Across the United States, fruitcake lovers young and old, commemorate National Fruitcake Day each year on December 27th.
Made with chopped candied or dried fruit, nuts, and spices and sometimes soaked in spirits, fruitcake has been a holiday gift-giving tradition for many years.
Dating back to ancient Rome, one of the earliest known recipes lists pomegranate seeds, pine nuts, and raisins mixed into barley mash. Records indicate that in the Middle Ages, makers added honey, spices, and preserved fruits. Recipes for fruitcakes vary from country to country, depending on available ingredients and tradition.
In the 16th century, two achievements crystallized to make fruitcakes more affordable and accessible. First, sugar from the American Colonies became abundant. Second, it was discovered that high concentrations of sugar could preserve fruits. These two actions resulted in excess candied fruit. Consequently, fruitcake making grew.
- Typically, Americans produce fruitcakes abundant in fruit and nuts
- In America, mail-order fruitcake began in 1913.
- Charities often sell commercial fruitcakes from catalogs as a fundraising event.
- In 1935, the expression “nutty as a fruitcake” was coined. The phrase came about as a result of excess nuts some Southern bakeries added to their fruitcakes due to their access to cheap nuts.
- Most mass-produced fruitcakes in America are alcohol-free.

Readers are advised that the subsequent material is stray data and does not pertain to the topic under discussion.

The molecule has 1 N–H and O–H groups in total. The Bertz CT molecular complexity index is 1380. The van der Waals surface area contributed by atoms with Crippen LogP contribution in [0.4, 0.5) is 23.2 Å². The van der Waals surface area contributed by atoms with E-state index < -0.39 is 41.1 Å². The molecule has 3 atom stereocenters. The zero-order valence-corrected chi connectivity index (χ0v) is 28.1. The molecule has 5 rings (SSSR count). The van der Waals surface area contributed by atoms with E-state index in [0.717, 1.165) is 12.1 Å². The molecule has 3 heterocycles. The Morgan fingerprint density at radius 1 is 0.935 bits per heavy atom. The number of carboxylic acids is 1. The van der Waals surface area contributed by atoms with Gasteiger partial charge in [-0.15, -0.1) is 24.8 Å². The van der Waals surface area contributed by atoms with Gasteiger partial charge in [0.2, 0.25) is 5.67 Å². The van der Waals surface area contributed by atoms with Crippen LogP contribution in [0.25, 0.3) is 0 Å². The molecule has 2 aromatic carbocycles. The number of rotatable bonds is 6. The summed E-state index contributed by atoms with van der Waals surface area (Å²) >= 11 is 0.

- Some traditional recipes include liqueurs or brandy. Bakers then complete the fruitcake by covering it with powdered sugar.
- Some fruitcake makers soaked their fruitcakes in brandy-soaked linens believing the cakes improved with age.
HOW TO OBSERVE NATIONAL FRUITCAKE DAY
Share a fruitcake story or recipe. Or maybe share both. Invite someone to enjoy some fruitcake with you. No matter how you celebrate, use #NationalFruitcakeDay to post on social media.
You can also explore the other 5 Time-Honored Christmas Foods to get a jump on next year.
NATIONAL FRUITCAKE DAY HISTORY
National Day Calendar will continue to experiment with recipes until we get it right. In the meantime, we’ve not found the origins of this immortal cornerstone of holiday baking, either.
Q. I’ve never eaten fruitcake because I’ve always heard it is awful. Is that true?
A. No, it doesn’t have to be true. There’s a difference between quality fruitcakes and those you might find at the convenience store Christmas shelf. Bakers using quality ingredients create rich, nutty, and flavorful fruitcakes.
Q. Why did the fruitcake fall out of favor?
A. Historians point toward a variety of reasons for the fruitcakes downfall including mass production, poor ingredients, and iconic jokes. However, another reason may be that a good fruitcake takes time and effort, sometimes up to a week to complete every step.